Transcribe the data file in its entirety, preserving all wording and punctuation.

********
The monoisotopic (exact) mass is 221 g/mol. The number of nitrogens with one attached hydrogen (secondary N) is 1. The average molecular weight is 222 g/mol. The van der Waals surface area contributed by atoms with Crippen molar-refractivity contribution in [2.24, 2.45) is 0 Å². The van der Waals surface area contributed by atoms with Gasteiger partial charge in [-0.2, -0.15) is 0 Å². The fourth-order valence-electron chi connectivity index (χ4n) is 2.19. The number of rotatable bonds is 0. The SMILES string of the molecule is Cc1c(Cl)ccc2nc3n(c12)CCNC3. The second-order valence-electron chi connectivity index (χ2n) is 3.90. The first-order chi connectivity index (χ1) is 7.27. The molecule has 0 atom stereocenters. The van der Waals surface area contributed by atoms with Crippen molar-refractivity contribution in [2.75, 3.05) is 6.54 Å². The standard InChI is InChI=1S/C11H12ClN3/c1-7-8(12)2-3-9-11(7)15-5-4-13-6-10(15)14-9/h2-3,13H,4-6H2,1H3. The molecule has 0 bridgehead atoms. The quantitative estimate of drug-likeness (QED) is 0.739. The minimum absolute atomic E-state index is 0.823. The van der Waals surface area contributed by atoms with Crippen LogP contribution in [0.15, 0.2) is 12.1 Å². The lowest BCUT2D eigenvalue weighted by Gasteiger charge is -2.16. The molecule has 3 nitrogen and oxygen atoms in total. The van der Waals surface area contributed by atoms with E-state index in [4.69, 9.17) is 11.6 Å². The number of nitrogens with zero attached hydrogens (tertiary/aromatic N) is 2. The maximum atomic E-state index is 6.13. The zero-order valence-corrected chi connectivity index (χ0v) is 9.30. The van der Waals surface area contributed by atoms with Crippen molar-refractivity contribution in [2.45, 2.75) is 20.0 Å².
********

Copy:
The monoisotopic (exact) mass is 221 g/mol. The number of nitrogens with one attached hydrogen (secondary N) is 1. The average molecular weight is 222 g/mol. The van der Waals surface area contributed by atoms with Crippen molar-refractivity contribution in [2.24, 2.45) is 0 Å². The van der Waals surface area contributed by atoms with Gasteiger partial charge in [-0.2, -0.15) is 0 Å². The fourth-order valence-electron chi connectivity index (χ4n) is 2.19. The number of rotatable bonds is 0. The SMILES string of the molecule is Cc1c(Cl)ccc2nc3n(c12)CCNC3. The second-order valence-electron chi connectivity index (χ2n) is 3.90. The first-order chi connectivity index (χ1) is 7.27. The molecule has 0 atom stereocenters. The van der Waals surface area contributed by atoms with Crippen molar-refractivity contribution in [2.75, 3.05) is 6.54 Å². The standard InChI is InChI=1S/C11H12ClN3/c1-7-8(12)2-3-9-11(7)15-5-4-13-6-10(15)14-9/h2-3,13H,4-6H2,1H3. The molecule has 0 bridgehead atoms. The quantitative estimate of drug-likeness (QED) is 0.739. The minimum absolute atomic E-state index is 0.823. The van der Waals surface area contributed by atoms with Crippen LogP contribution in [0.15, 0.2) is 12.1 Å². The lowest BCUT2D eigenvalue weighted by Gasteiger charge is -2.16. The molecule has 3 nitrogen and oxygen atoms in total. The van der Waals surface area contributed by atoms with E-state index in [4.69, 9.17) is 11.6 Å². The number of nitrogens with zero attached hydrogens (tertiary/aromatic N) is 2. The maximum atomic E-state index is 6.13. The zero-order valence-corrected chi connectivity index (χ0v) is 9.30. The van der Waals surface area contributed by atoms with Crippen molar-refractivity contribution in [2.45, 2.75) is 20.0 Å².